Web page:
Yesterday, somewhere between “tens of thousands” and “two million” people flooded the nation’s capital to protest somethingoranother.
Thousands Rally in Capital to Protest Big Government (Jeff Zeleny, NYT)
A sea of protesters filled the west lawn of the Capitol and spilled onto the National Mall on Saturday in the largest rally against President Obama since he took office, a culmination of a summer-long season of protests that began with opposition to a health care overhaul and grew into a broader dissatisfaction with government.
On a cloudy and cool day, the demonstrators came from all corners of the country, waving American flags and handwritten signs explaining the root of their frustrations. Their anger stretched well beyond the health care legislation moving through Congress, with shouts of support for gun rights, lower taxes and a smaller government.
But as they sang verse after verse of patriotic hymns like “God Bless America,” sharp words of profane and political criticism were aimed at Mr. Obama and Congress.
Dick Armey, a former House Republican leader whose group Freedomworks helped organize the protest, stood before the crowd and led the rallying cries in nearly the same spot where Mr. Obama took his oath of office eight months ago. “He pledged a commitment of fidelity to the United States Constitution,” Mr. Armey said, suggesting that Mr. Obama was in violation of what the founding fathers intended the size and scope of the government to be.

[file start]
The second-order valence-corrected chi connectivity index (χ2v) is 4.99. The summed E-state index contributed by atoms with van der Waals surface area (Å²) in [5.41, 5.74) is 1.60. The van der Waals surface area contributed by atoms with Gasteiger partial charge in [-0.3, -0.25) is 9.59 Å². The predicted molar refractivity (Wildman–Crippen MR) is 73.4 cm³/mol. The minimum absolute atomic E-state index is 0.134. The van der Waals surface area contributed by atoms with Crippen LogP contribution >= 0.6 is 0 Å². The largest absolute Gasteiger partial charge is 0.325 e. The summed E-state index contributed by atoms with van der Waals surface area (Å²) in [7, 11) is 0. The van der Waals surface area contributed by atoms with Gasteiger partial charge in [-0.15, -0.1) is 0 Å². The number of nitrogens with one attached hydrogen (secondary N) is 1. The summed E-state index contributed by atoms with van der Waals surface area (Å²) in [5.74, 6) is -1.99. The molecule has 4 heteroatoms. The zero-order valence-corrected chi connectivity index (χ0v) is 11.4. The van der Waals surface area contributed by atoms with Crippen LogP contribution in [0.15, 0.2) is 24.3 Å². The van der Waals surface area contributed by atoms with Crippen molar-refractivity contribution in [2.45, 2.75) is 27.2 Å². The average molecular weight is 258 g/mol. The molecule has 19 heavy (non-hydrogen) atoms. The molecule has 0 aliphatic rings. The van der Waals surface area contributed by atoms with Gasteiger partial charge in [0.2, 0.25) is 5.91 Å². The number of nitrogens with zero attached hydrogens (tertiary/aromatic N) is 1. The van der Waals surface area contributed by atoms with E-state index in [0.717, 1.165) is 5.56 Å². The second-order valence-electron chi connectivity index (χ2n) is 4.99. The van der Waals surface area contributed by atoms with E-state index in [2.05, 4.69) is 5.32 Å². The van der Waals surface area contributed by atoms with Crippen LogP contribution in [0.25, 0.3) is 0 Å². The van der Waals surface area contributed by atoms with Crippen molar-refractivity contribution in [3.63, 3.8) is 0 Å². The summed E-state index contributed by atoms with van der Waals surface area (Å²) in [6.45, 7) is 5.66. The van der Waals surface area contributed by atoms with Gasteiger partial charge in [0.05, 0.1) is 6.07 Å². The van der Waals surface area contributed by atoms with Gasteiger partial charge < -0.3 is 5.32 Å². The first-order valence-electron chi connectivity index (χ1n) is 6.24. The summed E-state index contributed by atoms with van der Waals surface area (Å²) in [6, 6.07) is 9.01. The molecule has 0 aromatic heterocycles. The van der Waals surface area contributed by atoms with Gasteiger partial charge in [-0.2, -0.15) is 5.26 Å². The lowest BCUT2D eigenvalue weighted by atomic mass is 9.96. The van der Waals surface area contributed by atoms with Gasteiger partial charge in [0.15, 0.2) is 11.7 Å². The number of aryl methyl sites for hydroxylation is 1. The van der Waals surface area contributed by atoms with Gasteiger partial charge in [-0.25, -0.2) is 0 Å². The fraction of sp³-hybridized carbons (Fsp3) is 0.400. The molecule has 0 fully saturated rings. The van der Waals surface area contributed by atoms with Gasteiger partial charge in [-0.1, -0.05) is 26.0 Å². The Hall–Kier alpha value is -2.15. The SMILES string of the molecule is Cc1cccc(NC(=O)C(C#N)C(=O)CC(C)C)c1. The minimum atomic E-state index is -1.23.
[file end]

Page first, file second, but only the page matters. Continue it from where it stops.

“Liar! Liar! Liar! Liar!” the crowd shouted back, echoing the accusation that Representative Joe Wilson, Republican of South Carolina, hurled at the president three days earlier during his address to Congress.
The demonstrators numbered well into the tens of thousands, though the police declined to estimate the size of the crowd. Many came on their own and were not part of an organization or group. But the magnitude of the rally took the authorities by surprise, with throngs of people streaming from the White House to Capitol Hill for more than three hours.
Lashing Out at the Capitol – Tens of Thousands Protest Obama Initiatives and Government Spending (Emma Brown, James Hohmann and Perry Bacon Jr. – WaPo)
Tens of thousands of conservative protesters, many complaining that the nation is racing toward socialism, massed outside the U.S. Capitol on Saturday, angrily denouncing President Obama’s health-care plan and other initiatives as threats to the Constitution.